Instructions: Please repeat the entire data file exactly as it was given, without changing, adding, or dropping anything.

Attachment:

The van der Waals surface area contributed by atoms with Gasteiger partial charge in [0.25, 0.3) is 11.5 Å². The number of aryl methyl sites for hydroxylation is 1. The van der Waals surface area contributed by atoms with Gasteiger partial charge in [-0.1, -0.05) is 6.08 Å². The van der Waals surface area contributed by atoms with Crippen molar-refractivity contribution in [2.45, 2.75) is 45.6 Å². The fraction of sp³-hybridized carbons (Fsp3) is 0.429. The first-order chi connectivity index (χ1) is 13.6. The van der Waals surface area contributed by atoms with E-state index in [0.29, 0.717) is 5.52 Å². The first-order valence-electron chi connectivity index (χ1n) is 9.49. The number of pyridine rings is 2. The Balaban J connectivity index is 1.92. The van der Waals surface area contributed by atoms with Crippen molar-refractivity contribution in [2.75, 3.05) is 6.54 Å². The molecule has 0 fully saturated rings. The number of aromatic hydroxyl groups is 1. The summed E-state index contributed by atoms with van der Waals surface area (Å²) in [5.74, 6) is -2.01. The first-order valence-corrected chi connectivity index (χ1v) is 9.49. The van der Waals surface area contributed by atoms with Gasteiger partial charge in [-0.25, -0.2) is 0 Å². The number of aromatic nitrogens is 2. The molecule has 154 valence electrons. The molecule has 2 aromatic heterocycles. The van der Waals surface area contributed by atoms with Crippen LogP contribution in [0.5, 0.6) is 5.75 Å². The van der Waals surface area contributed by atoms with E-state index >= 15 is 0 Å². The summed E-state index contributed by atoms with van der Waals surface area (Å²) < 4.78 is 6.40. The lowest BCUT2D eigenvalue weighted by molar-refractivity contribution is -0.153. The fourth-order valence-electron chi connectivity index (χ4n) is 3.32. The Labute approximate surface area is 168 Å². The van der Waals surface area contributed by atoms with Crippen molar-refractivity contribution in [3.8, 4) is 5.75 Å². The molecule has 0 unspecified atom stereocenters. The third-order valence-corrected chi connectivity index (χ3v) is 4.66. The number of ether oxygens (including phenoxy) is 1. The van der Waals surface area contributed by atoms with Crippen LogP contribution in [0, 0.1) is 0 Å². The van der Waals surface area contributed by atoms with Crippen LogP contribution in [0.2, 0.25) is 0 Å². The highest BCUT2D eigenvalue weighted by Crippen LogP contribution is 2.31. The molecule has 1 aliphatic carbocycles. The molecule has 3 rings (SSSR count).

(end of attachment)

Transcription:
The van der Waals surface area contributed by atoms with Gasteiger partial charge in [0.25, 0.3) is 11.5 Å². The number of aryl methyl sites for hydroxylation is 1. The van der Waals surface area contributed by atoms with Gasteiger partial charge in [-0.1, -0.05) is 6.08 Å². The van der Waals surface area contributed by atoms with Crippen molar-refractivity contribution in [2.45, 2.75) is 45.6 Å². The fraction of sp³-hybridized carbons (Fsp3) is 0.429. The first-order chi connectivity index (χ1) is 13.6. The van der Waals surface area contributed by atoms with E-state index in [0.29, 0.717) is 5.52 Å². The first-order valence-electron chi connectivity index (χ1n) is 9.49. The number of pyridine rings is 2. The Balaban J connectivity index is 1.92. The van der Waals surface area contributed by atoms with Crippen molar-refractivity contribution in [2.75, 3.05) is 6.54 Å². The molecule has 0 fully saturated rings. The number of aromatic hydroxyl groups is 1. The summed E-state index contributed by atoms with van der Waals surface area (Å²) in [5.74, 6) is -2.01. The first-order valence-corrected chi connectivity index (χ1v) is 9.49. The van der Waals surface area contributed by atoms with Gasteiger partial charge in [-0.25, -0.2) is 0 Å². The number of aromatic nitrogens is 2. The molecule has 154 valence electrons. The molecule has 2 aromatic heterocycles. The van der Waals surface area contributed by atoms with Crippen LogP contribution in [0.5, 0.6) is 5.75 Å². The van der Waals surface area contributed by atoms with E-state index >= 15 is 0 Å². The summed E-state index contributed by atoms with van der Waals surface area (Å²) < 4.78 is 6.40. The lowest BCUT2D eigenvalue weighted by molar-refractivity contribution is -0.153. The fourth-order valence-electron chi connectivity index (χ4n) is 3.32. The Labute approximate surface area is 168 Å². The van der Waals surface area contributed by atoms with Crippen molar-refractivity contribution in [3.8, 4) is 5.75 Å². The molecule has 0 unspecified atom stereocenters. The third-order valence-corrected chi connectivity index (χ3v) is 4.66. The number of ether oxygens (including phenoxy) is 1. The van der Waals surface area contributed by atoms with Crippen LogP contribution in [0, 0.1) is 0 Å². The van der Waals surface area contributed by atoms with Crippen LogP contribution in [0.2, 0.25) is 0 Å². The highest BCUT2D eigenvalue weighted by Crippen LogP contribution is 2.31. The molecule has 1 aliphatic carbocycles. The molecule has 3 rings (SSSR count).